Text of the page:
Defendant contends that the trial court should have remanded the case for a "further preliminary hearing" because he was denied effective assistance of counsel at his preliminary and because he was "bound over on unreliable evidence". This point does not say in what manner his counsel was ineffective and does not appear sufficient to preserve anything for review. Riley v. State, 545 S.W.2d 711, 712 (Mo.App.1976). However, there is nothing in the record to indicate that counsel was ineffective. There is also nothing in the record to indicate that defendant was bound over for trial on unreliable evidence. Moreover, it would not be up to us to judge the reliability of the evidence. A preliminary examination is not a trial and does not adjudicate the guilt or innocence of the accused. State v. Clark, 546 S.W.2d 455, 462 (Mo.App.1976). The magistrate is the sole judge of the sufficiency of the evidence and in the absence of fraud or arbitrary conduct, that determination is not subject to review. Id. No fraud or arbitrary conduct is shown. Point III is denied.


The defendant contends that the court erred in allowing the opinion testimony of Don Smith because Smith did not qualify as an expert in chemical analysis. Mr. Smith testified that his examination of certain tablets established that they were pethidine. He was the director of the Region II Crime Laboratory in Springfield, Missouri. He had a bachelor of science degree in cereal chemistry from Kansas State University and had previously been a quality control manager for three years and a laboratory supervisor for six years at a foods company in Springfield. He has attended several seminars and in some of the seminars performed testing of substances. He had made numerous tests and chemical analysis in his five years with the crime laboratory. The qualification of an expert is for the trial court's determination in the exercise of sound discretion. State v. Jones, 518 S.W.2d 304, 311 (Mo.App.1975). We find no abuse of discretion in allowing Mr. Smith to testify. He appeared to have ample qualifications both by education and experience. This point is denied.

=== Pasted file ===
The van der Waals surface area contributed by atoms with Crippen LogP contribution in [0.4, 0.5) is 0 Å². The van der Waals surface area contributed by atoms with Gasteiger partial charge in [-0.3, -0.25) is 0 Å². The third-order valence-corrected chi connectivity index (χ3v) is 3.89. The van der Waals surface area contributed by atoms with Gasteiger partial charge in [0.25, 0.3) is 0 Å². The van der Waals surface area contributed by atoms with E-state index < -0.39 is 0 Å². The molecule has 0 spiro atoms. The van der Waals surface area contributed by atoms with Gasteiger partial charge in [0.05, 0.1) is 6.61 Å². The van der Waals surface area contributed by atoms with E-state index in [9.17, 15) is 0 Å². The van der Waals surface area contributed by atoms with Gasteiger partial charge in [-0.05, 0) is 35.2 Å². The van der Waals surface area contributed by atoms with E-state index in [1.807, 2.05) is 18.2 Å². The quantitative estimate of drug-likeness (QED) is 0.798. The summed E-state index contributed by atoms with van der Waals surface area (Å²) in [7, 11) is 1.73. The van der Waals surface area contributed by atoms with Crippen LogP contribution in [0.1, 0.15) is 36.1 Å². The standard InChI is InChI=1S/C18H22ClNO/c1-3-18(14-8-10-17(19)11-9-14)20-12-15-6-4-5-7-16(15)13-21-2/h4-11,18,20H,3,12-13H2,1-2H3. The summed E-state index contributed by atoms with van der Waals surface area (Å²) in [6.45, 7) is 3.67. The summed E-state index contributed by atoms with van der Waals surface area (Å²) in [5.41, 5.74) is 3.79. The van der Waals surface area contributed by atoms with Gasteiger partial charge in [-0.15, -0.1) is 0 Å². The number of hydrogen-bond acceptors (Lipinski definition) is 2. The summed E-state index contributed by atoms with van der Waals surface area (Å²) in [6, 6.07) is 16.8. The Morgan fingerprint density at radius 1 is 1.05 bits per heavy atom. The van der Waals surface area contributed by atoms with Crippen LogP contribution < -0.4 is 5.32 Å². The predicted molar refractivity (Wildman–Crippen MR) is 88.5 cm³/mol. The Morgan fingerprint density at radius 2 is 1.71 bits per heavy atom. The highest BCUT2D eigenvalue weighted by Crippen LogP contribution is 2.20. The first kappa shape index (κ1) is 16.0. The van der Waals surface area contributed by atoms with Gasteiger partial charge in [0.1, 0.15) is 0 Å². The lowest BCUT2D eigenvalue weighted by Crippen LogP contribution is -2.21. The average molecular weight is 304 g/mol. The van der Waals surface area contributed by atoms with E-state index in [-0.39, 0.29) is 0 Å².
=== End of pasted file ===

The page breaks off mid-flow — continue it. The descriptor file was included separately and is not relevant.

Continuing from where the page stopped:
Defendant next contends that because the evidence indicated that the former chief chemist of the Region II Crime Laboratory had examined the tablets and did not testify, that there was a break in the chain of custody of them. Don Smith, the director of the laboratory, testified that a report attached to the envelope in which the tablets were kept indicated an examination of them by that chemist. The purpose of the custody and possession rule is for assurance that the exhibit has not been altered or tampered with and that there has been no substitution. State v. Lemon, 504 S.W.2d 676, 684 (Mo.App.1973). The state is not required to exclude every possibility of these occurrences and evidence which provides a reasonable assurance that the exhibit is the same and in the same condition meets this test. Id. It is not required that the state produce a witness who has continually kept a watch on the exhibit or retained it in his personal possession State v. Gardner, 534 S.W.2d 284, 291 (Mo.App.1976). The exhibit was in the custody of authorized laboratory personnel and we do not believe that prevents a reasonable assurance that the exhibit is the same and in the same condition. Procedures for keeping and transferring the exhibit indicate an orderly and regular procedure of custody, possession and control. See State v. Gardner, supra, 534 S.W.2d at 290. The state does not have to negate every possibility of tampering with the exhibit. State v. Burnett, 538 S.W.2d 950, 952 (Mo.App.1976). We believe that the chain of custody here was sufficiently established. Point V is denied.


Defendant contends that the state's case failed to show that pethidine was a controlled substance and the trial court thus erred in overruling his motion for...